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My 2003 Jetta is consuming oil

kristinewkristinew Posts: 6
edited March 2014 in Volkswagen
I have a 2003 Jetta with about 8800 miles on it. It keeps consuming oil. It strange because it seems to use oil at the drop of a hat. The dealer told me to have the oil changed every 5,000 miles. (I was a bit skeptical about this) It seems that my car cannot go that long because it uses a quart of oil in between. It seems to do it at about 3,500 to 4,000 miles. I have brought it back to the dealer who told me that it is normal for the car to use oil in between. Anyone have advice.
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Comments

  • zueslewiszueslewis Posts: 2,353
    with oil consumption in the 1.8, 1.8T and 2.0 engines.

    They are the only manufacturer selling in the US that says "using a quart every 1,000 miles is normal", when most others say a quart in 2,000-3,000 is normal.

    Push the issue.
  • Mr_ShiftrightMr_Shiftright Sonoma, CaliforniaPosts: 64,482
    A quart every 3,500 miles is fine, as long as it stays constant. Nothing wrong with using a bit of oil. You won't get anywhere with VW with oil consumption at that level, but you can record the matter on a repair order at the dealer, with the mileage and date, and then, if the oil consumption starts increasing over time, you have a record of prior concern while still in warranty.
  • zueslewiszueslewis Posts: 2,353
    I didn't even notice the 3,500-4,000 mile on quart consumption rate - actually very good for a VW.
  • mreggballmreggball Posts: 1
    My 2000 Jetta 2.0 burned oil - about a quart every 4000 miles. It also had water in the engine - the sign of water is a yellowish substance that forms under the oil fill cap. VW signed off saying it was normal. Now I have a 2003 1.8T - no signs of oil consumption yet.
  • zueslewiszueslewis Posts: 2,353
    is condensation - no real biggie - and a quart every 4k is good!
  • fish8fish8 Posts: 2,282
    So far my 2002 Jetta w/2.0 is running fine. The engine has not used one ounce of oil. Other than my dash and rear door mid speaker rattle (which is killing me BTW), my engine is great. I really want to bring my car to the dealer to have them work on the rattles, but I know they will create more in the process. Also, since this is a lease, I will give it back eventually anyways.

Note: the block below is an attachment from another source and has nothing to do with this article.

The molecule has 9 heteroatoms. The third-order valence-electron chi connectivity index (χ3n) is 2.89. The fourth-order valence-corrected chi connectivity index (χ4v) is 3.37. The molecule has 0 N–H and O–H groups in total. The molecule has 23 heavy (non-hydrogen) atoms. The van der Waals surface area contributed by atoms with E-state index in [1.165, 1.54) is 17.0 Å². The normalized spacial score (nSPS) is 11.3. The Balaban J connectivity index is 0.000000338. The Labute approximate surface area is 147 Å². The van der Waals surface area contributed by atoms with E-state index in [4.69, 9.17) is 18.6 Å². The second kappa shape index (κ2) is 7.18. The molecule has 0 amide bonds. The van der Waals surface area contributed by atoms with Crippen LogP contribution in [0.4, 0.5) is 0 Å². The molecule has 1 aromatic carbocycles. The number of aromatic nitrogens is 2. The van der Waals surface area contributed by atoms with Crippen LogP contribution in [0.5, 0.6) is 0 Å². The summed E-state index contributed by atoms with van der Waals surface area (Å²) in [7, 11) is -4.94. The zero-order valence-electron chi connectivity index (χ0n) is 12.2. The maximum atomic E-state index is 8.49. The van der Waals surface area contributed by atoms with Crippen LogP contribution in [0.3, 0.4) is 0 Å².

• Mr_ShiftrightMr_Shiftright Sonoma, CaliforniaPosts: 64,482
    WD-40, silicone spray, a pair of visegrips and matchbook covers work very well on dash rattles, but you need to buy a friend lunch so he listen for the rattles and locate them. Make sure he keeps his seat belt on when he does this.
  • swschradswschrad Posts: 2,171
    so he can move it around where he thinks the rattle or squeak is and when he's on top of it, he'll know by listening with the hose up to his ear.
  • fish8fish8 Posts: 2,282
    I have been killing myself the past couple of weeks trying to locate the dash rattle. The first one I had(which I think has disappeared) was located on the center dash vent. When I heard the rattle I would put my finger on the vent and it stopped. Now, the rattle is coming in from the inside the dash. I think when the VW Tech's took my dash out they probably broke a clip or something or possibly just loosened something. I have pushed on every area of my dash and the noise still persists. It also seems like it is getting worse. if this continues, I will be forced to bring it in again. We'll see though.

    Mr Shiftright: What exactly do you do with the WD40/silocone spray. I will try anything at this point.
  • moose29moose29 Posts: 2
    What weight oil are you using in your jetta and is it the 2.0 engine? Also isnt it funny how VW. says this engine can go 10,000 miles between oil changes?
  • krzysskrzyss Posts: 849
    BMW uses indicador when the oil is supposed to be changed. 12000 miles is not unheard of.

    Krzys
  • fish8fish8 Posts: 2,282
    My Wife's Tahoe has an oil indicator.....
  • krzysskrzyss Posts: 849
    When does indicator show oil change is required on Tahoe ? How many miles ?

    Krzys
  • fish8fish8 Posts: 2,282
    So far the oil change indicator usually comes on between 5-6K miles. It depends on the kind of driving you do and when the oil light will come on. The owners manual states that if the light does not come on within a period of 1 yr, the oil needs to be changed regradless.
  • Mr_ShiftrightMr_Shiftright Sonoma, CaliforniaPosts: 64,482
    I use silicone spray as a temporary silencer up under the dash, on any two abraiding surfaces. If the noise goes away temporarily, I know where to start tightening. Better for squeaks than rattles of course.

    I had one annoying rattle in my Porsche that turned out to be a 10 mm socket someone dropped in the front cowl during bodywork. I found it only after taking out the windshield.
  • swschradswschrad Posts: 2,171
    I hope you mailed that one back to the president of porsche of america with a little love letter ;)
  • Mr_ShiftrightMr_Shiftright Sonoma, CaliforniaPosts: 64,482
    I still have that socket, too. It is a symbol of what an idiot I am to never, ever give up.
  • kristinewkristinew Posts: 6